The reference model for distributed market spaces is designed and developed to serve as a framework to structure the analysis, design, and implementation of distributed market spaces as self-organized and decentralized online structures to facilitate the emergence of the post-platform economy.
4.1. Phase Model of Market Transactions for Complex Products
The phase model of market transactions for complex products defines the necessary interactions between market participants, consumers, and providers engaged in transactions of complex products. Hence, it lays the ground for lowering transaction costs for consumers looking for transactions of products over DMS.
The proposed phase model enhances the existing market transaction model as used in MRM [10
]. The extensions refer to
As a result, the phase model of market transactions for complex products encompasses five phases: Knowledge, Intention, Contract, Settlement, and Follow-Up.
Each of these phases represents a group of activities by involved participants, and each of them has a defined output or a phase result. Figure 4
presents the proposed phase model and summarizes the results of each of the five phases, as described in the following.
In the Knowledge phase, market participants acquire an overview of the supply and demand in a distributed market space. Providers publish their offers by publishing descriptions of the products and services they offer. Consumers formulate their demands as complex product requests and, based on that search for potential providers that can provide parts of the required complex product. Consequently, the knowledge phase ends with a product/service description and a formulated complex product request accompanied by a list of possible transaction partners.
In the Intention phase, market participants negotiate conditions for an agreement for the particular complex product. It covers the process of sending “Requests for Offer” (RfO) to the potential transaction partners (consumer), and providers send back particular offerings in a way including the price tag, payment mode, and delivery conditions. Consumers then aggregate all received offerings, and create complex product proposals, which they rank based on the defined requirements and constraints. Consumers might then select one complex product proposal, which best suits their demands. The chosen complex product proposal (consumer side) and offerings (provider side) represent the phase results. They are the starting point for the next phase and form the basis for the contractual agreement to be made.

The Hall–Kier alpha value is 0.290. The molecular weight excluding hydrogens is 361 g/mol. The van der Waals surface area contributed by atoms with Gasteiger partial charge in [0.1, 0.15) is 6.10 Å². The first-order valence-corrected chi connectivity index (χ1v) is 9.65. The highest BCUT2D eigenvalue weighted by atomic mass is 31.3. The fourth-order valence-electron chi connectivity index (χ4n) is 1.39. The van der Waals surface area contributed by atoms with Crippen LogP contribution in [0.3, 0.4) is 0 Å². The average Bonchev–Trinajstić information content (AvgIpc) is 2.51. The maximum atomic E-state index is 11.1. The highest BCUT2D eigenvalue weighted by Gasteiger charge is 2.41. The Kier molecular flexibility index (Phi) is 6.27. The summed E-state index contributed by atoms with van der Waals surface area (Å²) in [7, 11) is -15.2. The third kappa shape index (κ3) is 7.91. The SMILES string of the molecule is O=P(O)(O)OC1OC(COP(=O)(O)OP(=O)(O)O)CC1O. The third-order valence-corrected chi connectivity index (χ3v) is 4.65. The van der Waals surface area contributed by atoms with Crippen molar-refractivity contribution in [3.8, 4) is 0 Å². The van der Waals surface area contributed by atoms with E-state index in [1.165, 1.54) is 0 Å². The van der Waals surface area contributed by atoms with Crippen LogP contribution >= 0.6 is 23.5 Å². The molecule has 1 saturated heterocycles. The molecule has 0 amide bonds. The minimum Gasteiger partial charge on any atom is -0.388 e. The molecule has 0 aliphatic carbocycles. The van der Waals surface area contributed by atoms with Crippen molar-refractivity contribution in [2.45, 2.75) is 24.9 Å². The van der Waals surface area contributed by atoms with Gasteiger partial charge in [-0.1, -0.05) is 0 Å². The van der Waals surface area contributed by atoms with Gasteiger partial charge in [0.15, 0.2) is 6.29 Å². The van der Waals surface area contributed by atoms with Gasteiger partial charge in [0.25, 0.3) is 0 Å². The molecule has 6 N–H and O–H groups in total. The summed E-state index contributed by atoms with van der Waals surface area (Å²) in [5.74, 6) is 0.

In the Contract phase, consumers and provides substantiate the negotiated agreement represented by a legally binding contract. From the consumer side, a complex product contract is considered an umbrella contract since it incorporates different arrangements for different parts of the complex product. The umbrella contract represents a one-to-many contract situation and requires consumer’s involvement in several contractual processes (one for each product or service). On the provider side, the contracting process is regarded as a one-to-one contract situation with an additional activity regarding the confirmation of a pending contract. The phase ends with an agreed legally binding complex product contract, which is the starting point for the settlement phase.
The Settlement phase serves to fulfill the obligations resulting from the complex product contract agreed in the contract phase. Similarly to individual products and services, the settlement phase of complex products encompasses interaction processes related to delivery, payment, and logistics. Depending on the type of the exchanged product or service as well as the involved providers, the settlement phase might include additional sub-processes related to the type of settlement, which will be detailed in the following.
The Follow-Up phase completes the market transaction for complex products. As the fifth phase, follow-up supports interactions between transaction partners that happen after the settlement. These are interactions and activities related to reviews of settled transactions, customer support, management of return and refund as well as management of disputes among transaction partners.
The proposed phase model of market transactions for complex products is elaborated on in more detail in Section 4.3
. In this section, the inner workings of each phase, their processes, and related activities are detailed and presented in the context of the interaction view of a reference DMS.
4.2. Ecosystem View
The ecosystem view maps the ecosystem structure of a reference DMS. The Ecosystem Model blueprints the proposed ecosystem structure by outlining the primary activities, actors and their roles, and how actors and activities need to link and align in order to support the shared purpose of the DMS ecosystem.
Ecosystems are economic communities supported by am underlying interacting organizations and individuals [35